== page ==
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@@ 6,6 6,13 @@ the tedious and error-prone symbolic calculations involved in creatinga DSP model of an ODE. ## Status The project is unmaintained. However, we welcome comments and patches. Please send them to Karl Schultheisz's [public inbox](https://lists.sr.ht/~kdsch/kdsch_inbox). ## Features - Support linear and nonlinear systems of ODEs@@ 13,15 20,11 @@ a DSP model of an ODE.approximations - Approximate solutions of implicit equations using Newton's method - Render finite difference equations (FDEs) to [Faust code][faust-syntax] - Calculate stability of ODEs and FDEs at an operating point [faust-syntax]: https://faustdoc.grame.fr/manual/syntax/ ## Planned features - Calculate stability of ODEs and FDEs at various operating conditions ## How it works Specify your system of ODEs with a SymPy expression and select an integral@@ 37,7 40,10 @@ terms of a finite number of iterations of Newton's method.- [SymPy](https://www.sympy.org/en/index.html) ## Contributing ## Blog posts - [Nonlinear DSP is good, fun, and hard](https://kdsch.org/post/nonlinear-dsp/) - [Convert ODEs to DSP—with a tool](https://kdsch.org/post/ode2dsp/) - [Knowledge is made in curious ways](https://kdsch.org/post/building-knowledge/) We welcome patches. We are open to rendering to DSP languages other than Faust, but our ability to support them is limited.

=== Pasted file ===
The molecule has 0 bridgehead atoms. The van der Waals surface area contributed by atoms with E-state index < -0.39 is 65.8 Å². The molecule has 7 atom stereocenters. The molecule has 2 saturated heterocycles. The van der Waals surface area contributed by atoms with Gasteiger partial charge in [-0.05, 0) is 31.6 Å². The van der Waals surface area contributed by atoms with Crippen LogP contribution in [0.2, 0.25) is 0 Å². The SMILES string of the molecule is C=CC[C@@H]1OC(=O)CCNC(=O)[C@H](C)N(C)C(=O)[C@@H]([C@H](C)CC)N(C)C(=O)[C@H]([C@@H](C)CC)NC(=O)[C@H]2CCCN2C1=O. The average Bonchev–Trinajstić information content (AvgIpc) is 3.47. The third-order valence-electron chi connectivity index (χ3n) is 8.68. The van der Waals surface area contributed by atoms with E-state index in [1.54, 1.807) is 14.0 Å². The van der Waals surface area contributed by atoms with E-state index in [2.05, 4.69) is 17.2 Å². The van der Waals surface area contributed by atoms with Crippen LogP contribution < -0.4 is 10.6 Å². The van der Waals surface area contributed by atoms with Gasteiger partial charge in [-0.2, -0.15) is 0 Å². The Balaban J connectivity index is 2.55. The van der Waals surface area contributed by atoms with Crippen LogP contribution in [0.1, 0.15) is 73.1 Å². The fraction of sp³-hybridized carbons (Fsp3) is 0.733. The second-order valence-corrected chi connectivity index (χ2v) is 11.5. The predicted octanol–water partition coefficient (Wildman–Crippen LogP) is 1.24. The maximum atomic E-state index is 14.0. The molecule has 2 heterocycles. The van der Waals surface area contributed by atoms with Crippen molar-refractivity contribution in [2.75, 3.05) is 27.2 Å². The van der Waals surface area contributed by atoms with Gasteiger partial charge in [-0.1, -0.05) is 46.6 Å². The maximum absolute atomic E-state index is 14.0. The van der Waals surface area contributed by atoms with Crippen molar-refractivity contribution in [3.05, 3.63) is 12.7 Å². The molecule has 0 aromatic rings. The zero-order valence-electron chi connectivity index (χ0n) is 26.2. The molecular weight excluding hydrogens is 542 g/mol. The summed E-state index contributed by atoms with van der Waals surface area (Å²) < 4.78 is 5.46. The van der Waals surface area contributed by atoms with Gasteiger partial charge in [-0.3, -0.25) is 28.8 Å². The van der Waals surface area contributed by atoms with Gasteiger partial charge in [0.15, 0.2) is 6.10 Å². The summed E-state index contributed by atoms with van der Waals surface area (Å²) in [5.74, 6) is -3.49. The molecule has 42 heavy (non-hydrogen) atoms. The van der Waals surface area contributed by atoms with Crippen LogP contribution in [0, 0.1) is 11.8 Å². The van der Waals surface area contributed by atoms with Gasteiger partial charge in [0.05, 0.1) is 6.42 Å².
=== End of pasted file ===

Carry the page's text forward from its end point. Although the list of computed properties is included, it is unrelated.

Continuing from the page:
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@@ 0,0 1,88 @@I expect some time from now, I will take a break from this project, and a bit later, might return to it wanting to know where I left off. The basic idea of ode2dsp is to take differential equations in state-space form and transform them into finite difference equations, and to transform those into DSP code in languages like Faust. The math is well-established and other people have written about it, particularly Julius Smith of Stanford University. ode2dsp was created to solve specific problems I was confronting while designing nonlinear filters. The filters I wanted to design constituted ode2dsp's very earliest test cases. While an attempt is made to keep the implementation generic, the sheer diversity of nonlinear systems makes it difficult to implement ode2dsp without making certain assumptions, not all of which are necessarily explicit. The result? Bugs, unexpected behavior. A brief overview of the math pipeline. 1. State the ODE. It must be in state-space form, where the left-hand side consists of the derivative of the state variable. The state variable can be a vector. The algorithms deal with higher-order systems through vector equations. 2. A discretization method transforms the ODE into an FDE. The FDE is an implicit equation, which means the state variable is not isolated. It's not possible to generate code without first solving the equation for the state variable. 3. The implicit FDE is solved for the state variable. Where possible, the components of the state variable are isolated using algebra. If a component cannot be isolated using algebra, an approximate solution using a numerical method is calculated. The numerical method introduces error which is not controlled. Therefore, the explicit FDE represents a system different from the implicit FDE. It is an approximation that can be translated into executable code. In practice, while it's easy to generate code that compiles, the resulting system might diverge, oscillate unexpectedly, or introduce aliasing artifacts. The challenge of nonlinear DSP design is to control these flaws. ode2dsp can calculate stability conditions at each stage in the pipeline. It maps nonlinear systems to linear systems by linearizing at an operating point, which allows it to describe stability as a function of the solution value. This is useful, because many nonlinear systems exhibit amplitude-dependent instabilities; they only oscillate when the solution enters a certain region, and the oscillation dampens when the solution exits this region. But the stability conditions tend to be complicated expressions that yield little intuition of behavior. They tend to be useful only for evaluating stability at specific points in the parameter space. Even when stability conditions provide a useful prediction of instability issues, they do not necessarily suggest a way to control them. For artistic purposes, instability can be useful; it is simply oscillation. But it is not useful if it causes floating-point arithmetic to diverge to infinity. Thus, strictly local instabilities surrounded by an infinite region of stability are the most artistically useful. To craft islands of instability, I developed a technique I call parameter modulation. It modifies a linear system not by adding nonlinear feedback or inserting static nonlinearities in the signal path of a linear system, but by making gain blocks functions of state variables. Theoretically, this provides orthogonal control over the influence of the operating point on the parameters. In practice, these are the best-sounding and behaving filters I have yet produced, and their timbre is easily tuned over a wide range. However, they still have some unwanted artifacts, particularly increasing Q as cutoff frequency increases and aliasing distortion. ode2dsp tends to have difficulty handling parameter-modulated ODEs. The main hazard is Newton's method, whose uncontrolled errors may entail unwanted instabilities. One way around this is to apply parameter modulation _after_ solving. This requires modulation to be in terms of delayed state variables. That delay may introduce problems of its own. Further investigation may yield clarity. Problems remain which I am embarassed to admit have stumped me. Filters designed with ode2dsp tend to exhibit increasing resonance as cutoff frequency increases, defying expectations. FDEs created using the trapezoidal discretization have received less attention, so ode2dsp has some bugs in handling them downsteam of discretization. Sometimes the design feels excessively magical and overoptimized for a single use-case.